During the trial that began April 10, the plaintiff’s attorneys, led by Jeffrey Gutchess, repeatedly offered testimony and played video that showed police and code enforcement descending through crowds on the businessmen’s properties late at night, demanding permits that were easily accessed through work computers, even in vehicles. Other video showed Carollo himself late at night arguing with workers about parking conditions.

Carollo argues that he was only trying to improve the quality of life for adjacent residents and that Fuller and Pinilla serially abused the permit process by building and remodeling without proper permitting.

Strange events during trial

Almost from the get-go, what would turn out to be an almost two-month trial was beset by problems and bizarre events — several outside of the courthouse.

Only three days into the trial that began April 10, the proceedings were disrupted by an historical rainfall that forced a move from the federal courthouse in Fort Lauderdale to the Wilkie D. Ferguson federal courthouse in downtown Miami. The old Fort Lauderdale courthouse’s electrical system was damaged by the more than 25 inches of rain that fell on downtown Fort Lauderdale in one evening. U.S. District Court Judge Rodney Smith of the Southern District of Florida made the decision to bus jurors to Miami.

Then things got really weird: After testifying in Miami, former Police Chief and Carollo foe Art Acevedo, was followed from the courthouse to a restaurant in Coral Gables by a couple of private detectives. Police questioned the investigators, but no explanation was ever given.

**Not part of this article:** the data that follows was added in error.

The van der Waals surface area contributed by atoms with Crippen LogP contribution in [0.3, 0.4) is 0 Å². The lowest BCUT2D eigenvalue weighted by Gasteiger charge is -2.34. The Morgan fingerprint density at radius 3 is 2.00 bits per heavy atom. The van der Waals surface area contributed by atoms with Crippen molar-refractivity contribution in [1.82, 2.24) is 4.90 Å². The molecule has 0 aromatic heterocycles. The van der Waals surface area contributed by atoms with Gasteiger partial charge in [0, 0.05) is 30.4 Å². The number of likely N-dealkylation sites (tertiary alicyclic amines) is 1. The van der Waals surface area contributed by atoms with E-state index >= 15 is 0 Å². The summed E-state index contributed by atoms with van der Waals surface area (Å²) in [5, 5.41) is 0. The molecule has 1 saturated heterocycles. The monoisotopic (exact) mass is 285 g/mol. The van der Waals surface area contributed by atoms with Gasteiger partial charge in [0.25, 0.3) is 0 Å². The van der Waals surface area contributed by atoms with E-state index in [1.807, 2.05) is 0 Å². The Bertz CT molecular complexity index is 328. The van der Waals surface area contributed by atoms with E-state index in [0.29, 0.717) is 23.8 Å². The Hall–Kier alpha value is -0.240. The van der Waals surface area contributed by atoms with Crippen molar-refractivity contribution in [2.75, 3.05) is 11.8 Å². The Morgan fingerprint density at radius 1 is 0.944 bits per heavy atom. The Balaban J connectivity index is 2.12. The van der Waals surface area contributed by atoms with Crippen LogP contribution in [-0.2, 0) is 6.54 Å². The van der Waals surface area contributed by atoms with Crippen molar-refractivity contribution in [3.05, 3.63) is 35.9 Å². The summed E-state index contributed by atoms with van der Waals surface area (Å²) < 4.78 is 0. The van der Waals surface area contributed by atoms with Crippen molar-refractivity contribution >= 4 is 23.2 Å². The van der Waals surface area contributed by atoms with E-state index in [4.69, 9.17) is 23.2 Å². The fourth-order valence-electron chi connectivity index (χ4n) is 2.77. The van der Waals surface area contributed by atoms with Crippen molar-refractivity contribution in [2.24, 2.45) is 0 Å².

A few days later, a juror informed the judge of a run-in at a parking garage with a man who told the juror to go on social media and see what Carollo is “capable of.” Carollo’s attorneys pounced, alleging the man in the garage was a business partner of Fuller and Pinilla and demanding a mistrial. Smith, angered, said the defense motion was filled with misleading information and he rejected the request.

Carollo also angered Judge Smith when he was a no-show on a day in which he was listed as an official witness. And it’s still unclear what will come from a photo taken in the courtroom by one of Carollo’s attorneys, a strict no-no in federal court. Smith blasted the defense team, telling attorney’s Ben Kuehne, Mason Pertnoy, Marc Sarnoff and Tom Scott, that if they don’t come up with an agreeable alternative in a month, they will be likely be suspended from practicing law in the Southern District for two years.